The Complainant further contends that the Respondent does not have rights or legitimate interests in respect of the disputed domain name. The Complainant asserts that the Respondent is not a licensee or authorized agent of the Complainant and has not been authorized by the Complainant to use the trademark IKEA in the disputed domain name. The Complainant is not aware of any evidence to the effect that the Respondent, as an individual or business, might be commonly known by a name corresponding to the disputed domain name. The Respondent’s use of the disputed domain name is not bona fide, noncommercial or fair since it is to divert the Complainant’s prospective customers to the Respondent for the purposes of the supply of competing services or goods.
The Complainant further contends that the disputed domain name was registered and is being used in bad faith. The trademark IKEA is well-known, original and distinctive and it is inconceivable that Respondent was unaware of it at the time of the registration of the disputed domain name. The Respondent’s use of the disputed domain name, in the field of kitchen installation for which the Complainant is a world leader, is further evidence of the Respondent’s awareness of the Complainant’s trademark. It is contended that according to previous decisions under the Policy, the registration of a domain name containing a well-known trademark, or a trademark of which the respective respondent must have been aware, may in and of itself be evidence of registration in bad faith.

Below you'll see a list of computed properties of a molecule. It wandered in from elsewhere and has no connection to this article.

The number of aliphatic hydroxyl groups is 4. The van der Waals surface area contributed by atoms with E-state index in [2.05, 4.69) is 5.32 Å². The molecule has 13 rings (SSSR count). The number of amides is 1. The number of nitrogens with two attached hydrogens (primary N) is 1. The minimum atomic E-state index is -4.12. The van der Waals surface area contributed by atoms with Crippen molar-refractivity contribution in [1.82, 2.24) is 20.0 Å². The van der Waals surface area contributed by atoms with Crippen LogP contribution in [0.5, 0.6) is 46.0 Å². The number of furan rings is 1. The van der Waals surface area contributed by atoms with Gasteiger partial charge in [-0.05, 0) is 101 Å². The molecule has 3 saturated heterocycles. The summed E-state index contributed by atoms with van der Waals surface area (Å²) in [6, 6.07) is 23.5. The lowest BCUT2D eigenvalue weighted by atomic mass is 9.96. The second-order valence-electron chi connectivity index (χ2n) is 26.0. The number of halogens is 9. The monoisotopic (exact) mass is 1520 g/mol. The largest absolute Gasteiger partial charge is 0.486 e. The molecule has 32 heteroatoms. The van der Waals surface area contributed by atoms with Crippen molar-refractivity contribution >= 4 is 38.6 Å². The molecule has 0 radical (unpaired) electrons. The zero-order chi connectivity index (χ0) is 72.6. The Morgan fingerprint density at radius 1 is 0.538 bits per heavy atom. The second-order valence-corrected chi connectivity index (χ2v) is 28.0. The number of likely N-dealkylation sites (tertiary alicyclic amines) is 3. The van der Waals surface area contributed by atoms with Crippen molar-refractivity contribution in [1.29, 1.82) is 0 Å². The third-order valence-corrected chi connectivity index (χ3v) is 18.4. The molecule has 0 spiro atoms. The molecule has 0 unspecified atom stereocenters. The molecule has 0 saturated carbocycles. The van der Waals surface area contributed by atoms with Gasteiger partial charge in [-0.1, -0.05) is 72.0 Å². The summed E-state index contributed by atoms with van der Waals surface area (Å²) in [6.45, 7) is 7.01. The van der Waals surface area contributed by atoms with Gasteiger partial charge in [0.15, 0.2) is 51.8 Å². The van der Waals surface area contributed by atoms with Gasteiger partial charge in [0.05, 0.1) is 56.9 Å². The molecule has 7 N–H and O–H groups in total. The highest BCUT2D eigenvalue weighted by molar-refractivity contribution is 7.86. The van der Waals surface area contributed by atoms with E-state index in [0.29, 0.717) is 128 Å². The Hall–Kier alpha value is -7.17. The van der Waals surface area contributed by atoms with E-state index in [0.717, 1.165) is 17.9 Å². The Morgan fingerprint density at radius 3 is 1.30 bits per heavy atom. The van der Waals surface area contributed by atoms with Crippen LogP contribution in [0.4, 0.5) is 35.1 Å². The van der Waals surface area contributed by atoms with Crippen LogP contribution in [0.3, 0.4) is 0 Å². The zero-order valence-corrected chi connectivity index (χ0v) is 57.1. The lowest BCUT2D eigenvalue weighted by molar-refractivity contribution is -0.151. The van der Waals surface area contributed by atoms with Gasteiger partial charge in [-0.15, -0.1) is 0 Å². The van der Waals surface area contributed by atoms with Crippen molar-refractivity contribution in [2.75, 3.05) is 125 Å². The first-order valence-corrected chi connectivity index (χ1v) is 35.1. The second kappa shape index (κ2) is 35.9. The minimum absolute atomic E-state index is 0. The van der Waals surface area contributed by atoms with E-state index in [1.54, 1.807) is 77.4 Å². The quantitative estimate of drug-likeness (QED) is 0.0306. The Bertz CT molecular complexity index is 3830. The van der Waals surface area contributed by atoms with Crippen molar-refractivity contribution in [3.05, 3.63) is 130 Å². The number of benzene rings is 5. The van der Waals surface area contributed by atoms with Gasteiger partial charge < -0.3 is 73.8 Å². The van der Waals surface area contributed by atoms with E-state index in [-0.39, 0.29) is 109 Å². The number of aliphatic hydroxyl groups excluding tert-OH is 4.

The Complainant contends that the Respondent is using the disputed domain name intentionally to attract Internet users for commercial gain to the corresponding website. Internet users are attracted by confusion owing to the Respondent’s use of the Complainant’s trademark in the disputed domain name. Visitors are likely to believe mistakenly that a relationship exists between the Respondent and the Complainant. Once at the Respondent’s website they are offered goods and services to the Respondent’s commercial advantage. These include the services of Home Design US llc. and Knopka Design Inc., and the claim on the website: “We provide IKEA kitchen installation service in New York, New Jersey and Connecticut areas”.
Having become aware of the grounds for the dispute after the Complainant had sent a cease and desist letter, and not before April 2013, the Respondent placed a disclaimer on the website, which read: “Disclaimer: Our company is independent from IKEA, we are not affiliated with any of their stores. IKEA is a registered trademark of Inter-IKEA Systems B.V. Home Design US llc. is independent Ikea kitchen installer”. The Complainant contends that the disclaimer, being at the bottom of the website page, is not seen by visitors until after they have scrolled down the page and after their initial diversion to the Respondent’s website. It is submitted partly with reference to previous decisions under the Policy that the placement of a disclaimer does not remedy the initial diversion to the website.